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Big Data Analytics: Solution or Nightmare?

Big Data Analytics: Solution or Nightmare?















Big Data Is back on the agenda. It doesn’t go away. Nor will it, ever. This whole question of privacy of personal data and the use to which it is put, with people’s consent or without. We can make no apology for returning to this hot issue yet again.

In MBF Blogs over the past year or more, we have looked at issues surrounding:

data transmission
intellectual property rights and copyright
harnessing private data for advertising and related activities
who owns your social media
loyalty cards
cookies in our computers
computer malfunctions
our readiness to give data away

Big Data Is the Handy Label

Now it is all given the tag, ‘big data’, a catch-all description of how significant data is and how the real questions for our society are scarcely being addressed.

In the words of Nick Pickles, Director of Big Brother Watch in conversation with Business Technology (November 2012): ‘Do we want computers to decide what consumer information is stored and used?’

He said that if data is collected as a by-product of a business process, it can’t be right for businesses to claim exclusive ownership of the data. Loyalty cards are generally a two-way street. You give data information in exchange for discount of some sort.

But stores that extract data from credit card transactions, addresses, phone numbers, email addresses and expressed preferences in return for nothing, are wrong. Pickles has a ‘simple principle’. If data has value, it should be up to organisations benefitting from it, to ask permission for use and compensate accordingly.

He said whether it be shopping habits, health records or geolocation data, ‘the consumer should be in control’. The generators of the data should decide what happens to it, not the storers. He said, ‘treating personal details like their own to be bundled up and sold on without any regard to what customers might want.’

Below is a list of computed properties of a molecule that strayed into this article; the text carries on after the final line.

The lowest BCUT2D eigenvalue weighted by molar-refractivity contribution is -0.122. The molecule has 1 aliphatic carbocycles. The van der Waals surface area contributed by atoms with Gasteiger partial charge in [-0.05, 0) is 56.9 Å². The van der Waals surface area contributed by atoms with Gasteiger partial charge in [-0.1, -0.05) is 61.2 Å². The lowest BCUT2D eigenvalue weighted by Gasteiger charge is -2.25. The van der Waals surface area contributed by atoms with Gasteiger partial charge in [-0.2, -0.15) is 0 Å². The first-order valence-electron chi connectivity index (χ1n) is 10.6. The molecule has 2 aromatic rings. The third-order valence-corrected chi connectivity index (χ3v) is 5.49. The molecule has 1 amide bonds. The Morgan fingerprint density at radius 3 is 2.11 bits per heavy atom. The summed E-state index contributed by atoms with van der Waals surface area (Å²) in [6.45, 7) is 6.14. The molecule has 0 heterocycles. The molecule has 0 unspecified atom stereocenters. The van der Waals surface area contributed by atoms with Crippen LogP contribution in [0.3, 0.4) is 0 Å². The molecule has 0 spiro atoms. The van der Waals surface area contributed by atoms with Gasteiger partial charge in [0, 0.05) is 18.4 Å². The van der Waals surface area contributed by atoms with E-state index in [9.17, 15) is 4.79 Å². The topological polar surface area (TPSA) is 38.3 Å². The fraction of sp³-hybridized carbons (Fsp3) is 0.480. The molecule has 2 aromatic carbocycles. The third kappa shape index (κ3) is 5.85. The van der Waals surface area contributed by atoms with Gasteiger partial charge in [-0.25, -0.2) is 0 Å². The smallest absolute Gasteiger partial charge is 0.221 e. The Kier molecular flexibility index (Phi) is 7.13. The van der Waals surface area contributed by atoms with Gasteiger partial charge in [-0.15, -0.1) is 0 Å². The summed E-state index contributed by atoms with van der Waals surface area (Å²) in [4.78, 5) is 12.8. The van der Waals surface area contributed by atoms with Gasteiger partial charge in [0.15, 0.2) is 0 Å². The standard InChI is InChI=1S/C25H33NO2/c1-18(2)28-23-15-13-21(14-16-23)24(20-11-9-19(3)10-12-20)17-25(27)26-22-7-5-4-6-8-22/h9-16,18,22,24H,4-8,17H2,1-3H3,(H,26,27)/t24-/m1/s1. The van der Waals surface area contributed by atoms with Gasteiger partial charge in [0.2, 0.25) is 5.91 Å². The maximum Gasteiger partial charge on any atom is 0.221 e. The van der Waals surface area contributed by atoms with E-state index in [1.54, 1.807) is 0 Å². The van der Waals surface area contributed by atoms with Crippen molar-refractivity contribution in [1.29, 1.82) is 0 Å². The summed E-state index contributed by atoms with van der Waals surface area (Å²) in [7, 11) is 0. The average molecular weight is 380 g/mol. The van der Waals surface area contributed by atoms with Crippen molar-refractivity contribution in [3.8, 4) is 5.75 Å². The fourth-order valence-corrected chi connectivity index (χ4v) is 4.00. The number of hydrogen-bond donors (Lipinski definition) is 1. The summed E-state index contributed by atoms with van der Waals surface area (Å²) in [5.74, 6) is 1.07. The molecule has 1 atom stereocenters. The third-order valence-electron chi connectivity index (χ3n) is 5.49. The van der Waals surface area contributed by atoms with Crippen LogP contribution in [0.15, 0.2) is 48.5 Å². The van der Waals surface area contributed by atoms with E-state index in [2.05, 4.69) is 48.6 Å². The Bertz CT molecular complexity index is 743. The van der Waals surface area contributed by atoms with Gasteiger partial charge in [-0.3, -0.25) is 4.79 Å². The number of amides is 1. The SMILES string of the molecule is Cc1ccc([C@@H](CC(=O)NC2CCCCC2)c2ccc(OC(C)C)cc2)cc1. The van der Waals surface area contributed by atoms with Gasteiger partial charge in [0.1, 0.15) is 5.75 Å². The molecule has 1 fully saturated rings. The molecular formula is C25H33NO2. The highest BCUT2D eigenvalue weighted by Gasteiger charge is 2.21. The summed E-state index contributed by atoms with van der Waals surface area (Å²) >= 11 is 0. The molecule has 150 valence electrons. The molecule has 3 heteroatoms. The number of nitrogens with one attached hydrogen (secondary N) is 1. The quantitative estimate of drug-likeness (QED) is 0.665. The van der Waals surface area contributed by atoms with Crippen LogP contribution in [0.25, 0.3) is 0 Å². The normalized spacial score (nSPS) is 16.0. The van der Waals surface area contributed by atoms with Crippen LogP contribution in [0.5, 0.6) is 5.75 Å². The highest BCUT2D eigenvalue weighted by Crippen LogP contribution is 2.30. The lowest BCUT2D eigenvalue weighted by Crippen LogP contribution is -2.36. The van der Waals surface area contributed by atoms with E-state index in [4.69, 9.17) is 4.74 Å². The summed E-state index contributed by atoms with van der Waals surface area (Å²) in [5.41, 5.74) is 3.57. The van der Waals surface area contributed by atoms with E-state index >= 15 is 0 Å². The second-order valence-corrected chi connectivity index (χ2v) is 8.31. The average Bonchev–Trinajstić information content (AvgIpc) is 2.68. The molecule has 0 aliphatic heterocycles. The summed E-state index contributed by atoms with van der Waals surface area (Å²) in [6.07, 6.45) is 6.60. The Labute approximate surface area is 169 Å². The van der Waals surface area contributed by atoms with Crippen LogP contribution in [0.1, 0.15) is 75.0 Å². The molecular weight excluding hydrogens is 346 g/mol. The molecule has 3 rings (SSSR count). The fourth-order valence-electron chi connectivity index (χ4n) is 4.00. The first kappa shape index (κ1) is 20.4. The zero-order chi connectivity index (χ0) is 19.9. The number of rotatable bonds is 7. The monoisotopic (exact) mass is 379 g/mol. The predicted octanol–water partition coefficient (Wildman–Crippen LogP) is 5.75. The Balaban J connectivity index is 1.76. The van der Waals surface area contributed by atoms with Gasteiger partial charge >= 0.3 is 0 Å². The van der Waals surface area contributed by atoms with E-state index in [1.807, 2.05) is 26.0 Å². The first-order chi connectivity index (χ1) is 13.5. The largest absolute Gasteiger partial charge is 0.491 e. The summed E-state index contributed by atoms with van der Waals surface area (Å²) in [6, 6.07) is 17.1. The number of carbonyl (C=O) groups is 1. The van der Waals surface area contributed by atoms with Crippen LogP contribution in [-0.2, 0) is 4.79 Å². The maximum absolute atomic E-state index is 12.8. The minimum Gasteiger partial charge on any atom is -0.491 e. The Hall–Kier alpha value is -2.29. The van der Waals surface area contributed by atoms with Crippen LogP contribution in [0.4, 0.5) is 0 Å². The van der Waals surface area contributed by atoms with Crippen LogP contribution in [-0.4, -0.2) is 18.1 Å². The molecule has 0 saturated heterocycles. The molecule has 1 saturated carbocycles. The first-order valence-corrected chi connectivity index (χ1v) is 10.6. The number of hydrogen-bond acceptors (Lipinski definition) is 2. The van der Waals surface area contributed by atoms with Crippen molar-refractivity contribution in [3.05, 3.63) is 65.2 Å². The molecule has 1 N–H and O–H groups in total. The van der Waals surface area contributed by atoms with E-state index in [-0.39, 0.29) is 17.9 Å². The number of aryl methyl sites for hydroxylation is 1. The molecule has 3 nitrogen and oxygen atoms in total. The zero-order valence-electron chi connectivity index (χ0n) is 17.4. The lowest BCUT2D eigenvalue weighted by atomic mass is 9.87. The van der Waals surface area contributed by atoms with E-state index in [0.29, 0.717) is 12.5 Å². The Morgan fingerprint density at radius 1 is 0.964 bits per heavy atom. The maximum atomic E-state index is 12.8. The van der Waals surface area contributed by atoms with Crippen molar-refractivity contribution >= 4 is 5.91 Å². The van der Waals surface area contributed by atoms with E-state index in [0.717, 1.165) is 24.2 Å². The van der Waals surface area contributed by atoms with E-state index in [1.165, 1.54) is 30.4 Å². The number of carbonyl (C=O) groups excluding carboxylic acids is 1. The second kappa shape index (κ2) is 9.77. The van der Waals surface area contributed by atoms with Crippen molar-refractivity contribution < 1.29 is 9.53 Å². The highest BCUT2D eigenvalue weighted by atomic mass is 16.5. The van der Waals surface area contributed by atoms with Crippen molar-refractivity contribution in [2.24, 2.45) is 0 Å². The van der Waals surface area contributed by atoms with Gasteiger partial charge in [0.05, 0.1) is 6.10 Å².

Data Drives Performance

Nobody is saying that big data isn’t good for business, in the words of Bonnie Gardner in the same edition of Business Technology, ‘if leveraged effectively’.

She quoted a study by EMC, Big Data: Big Opportunities to Create Business Value, that business intelligence usually provides a ‘rear-view mirror’ into performance. ‘Big data analytics provides a forward-looking view.’

The report gushes about how big data is already proving a ‘fruitful source of business advantage’. If a company uses big data fully, from every source including ‘multiple sales channels, catalogues, stores, online interactions, detailed customer tracking devices then they will drive business growth.

She claimed insight generated from big data makes it ‘possible to provide a more emotionally satisfying experience for shoppers.’ Of course they factor in external data that influences sales and performance like extremes of weather, national/local events and opinion polls.

And it’s not just retailing we’re talking about profiting from big data. Manufacturing, transport/logistics and healthcare are now big advocates. Ipswich Hospital NHS Trust, for example, is pioneering a new business intelligence and analytics system known as MedeAnalytics.

This analyses quality, activity levels and financial performance metrics to identify areas of concern. Now, put like that about public/taxpayers’ money, can we really object?

The jury is out all round. Join the MBF conversation on this one. Privacy at any price, no privacy at all for a greater good or somewhere in between?

Worth a look:

Big Brother Watch

EMC2 Big Data

Image: Glenn Fink, Ted Tanasse